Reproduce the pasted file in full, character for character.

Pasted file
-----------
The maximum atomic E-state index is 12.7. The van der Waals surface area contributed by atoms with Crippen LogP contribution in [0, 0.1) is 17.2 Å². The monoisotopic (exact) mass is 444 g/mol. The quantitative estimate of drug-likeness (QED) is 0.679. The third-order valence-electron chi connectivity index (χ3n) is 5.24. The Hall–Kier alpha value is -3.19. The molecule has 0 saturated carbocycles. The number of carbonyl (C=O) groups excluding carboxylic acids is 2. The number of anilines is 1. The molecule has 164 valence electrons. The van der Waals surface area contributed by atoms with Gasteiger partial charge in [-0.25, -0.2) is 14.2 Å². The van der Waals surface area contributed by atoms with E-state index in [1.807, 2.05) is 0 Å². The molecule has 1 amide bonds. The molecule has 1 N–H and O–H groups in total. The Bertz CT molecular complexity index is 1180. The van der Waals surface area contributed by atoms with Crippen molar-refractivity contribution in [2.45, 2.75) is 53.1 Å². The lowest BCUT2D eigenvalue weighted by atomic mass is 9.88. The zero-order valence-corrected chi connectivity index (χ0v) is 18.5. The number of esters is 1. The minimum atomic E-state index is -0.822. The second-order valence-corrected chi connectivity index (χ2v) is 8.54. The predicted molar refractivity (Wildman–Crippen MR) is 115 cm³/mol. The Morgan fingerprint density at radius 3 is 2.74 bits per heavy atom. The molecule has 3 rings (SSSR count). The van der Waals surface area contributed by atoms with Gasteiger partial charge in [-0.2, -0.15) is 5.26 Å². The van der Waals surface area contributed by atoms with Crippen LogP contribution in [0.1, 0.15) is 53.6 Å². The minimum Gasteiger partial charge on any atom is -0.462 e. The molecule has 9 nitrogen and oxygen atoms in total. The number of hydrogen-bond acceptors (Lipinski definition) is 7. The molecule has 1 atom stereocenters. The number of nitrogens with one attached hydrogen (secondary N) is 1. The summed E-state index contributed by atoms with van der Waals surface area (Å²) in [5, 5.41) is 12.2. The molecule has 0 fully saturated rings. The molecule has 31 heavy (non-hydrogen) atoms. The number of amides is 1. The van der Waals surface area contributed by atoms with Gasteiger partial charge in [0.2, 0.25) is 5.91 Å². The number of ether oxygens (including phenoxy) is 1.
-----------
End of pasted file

The maximum atomic E-state index is 12.7. The van der Waals surface area contributed by atoms with Crippen LogP contribution in [0, 0.1) is 17.2 Å². The monoisotopic (exact) mass is 444 g/mol. The quantitative estimate of drug-likeness (QED) is 0.679. The third-order valence-electron chi connectivity index (χ3n) is 5.24. The Hall–Kier alpha value is -3.19. The molecule has 0 saturated carbocycles. The number of carbonyl (C=O) groups excluding carboxylic acids is 2. The number of anilines is 1. The molecule has 164 valence electrons. The van der Waals surface area contributed by atoms with Gasteiger partial charge in [-0.25, -0.2) is 14.2 Å². The van der Waals surface area contributed by atoms with E-state index in [1.807, 2.05) is 0 Å². The molecule has 1 amide bonds. The molecule has 1 N–H and O–H groups in total. The Bertz CT molecular complexity index is 1180. The van der Waals surface area contributed by atoms with Crippen molar-refractivity contribution in [2.45, 2.75) is 53.1 Å². The lowest BCUT2D eigenvalue weighted by atomic mass is 9.88. The zero-order valence-corrected chi connectivity index (χ0v) is 18.5. The number of esters is 1. The minimum atomic E-state index is -0.822. The second-order valence-corrected chi connectivity index (χ2v) is 8.54. The predicted molar refractivity (Wildman–Crippen MR) is 115 cm³/mol. The Morgan fingerprint density at radius 3 is 2.74 bits per heavy atom. The molecule has 3 rings (SSSR count). The van der Waals surface area contributed by atoms with Gasteiger partial charge in [-0.2, -0.15) is 5.26 Å². The van der Waals surface area contributed by atoms with Crippen LogP contribution in [0.1, 0.15) is 53.6 Å². The minimum Gasteiger partial charge on any atom is -0.462 e. The molecule has 9 nitrogen and oxygen atoms in total. The number of hydrogen-bond acceptors (Lipinski definition) is 7. The molecule has 1 atom stereocenters. The number of nitrogens with one attached hydrogen (secondary N) is 1. The summed E-state index contributed by atoms with van der Waals surface area (Å²) in [5, 5.41) is 12.2. The molecule has 0 fully saturated rings. The molecule has 31 heavy (non-hydrogen) atoms. The number of amides is 1. The van der Waals surface area contributed by atoms with Gasteiger partial charge in [0.2, 0.25) is 5.91 Å². The number of ether oxygens (including phenoxy) is 1.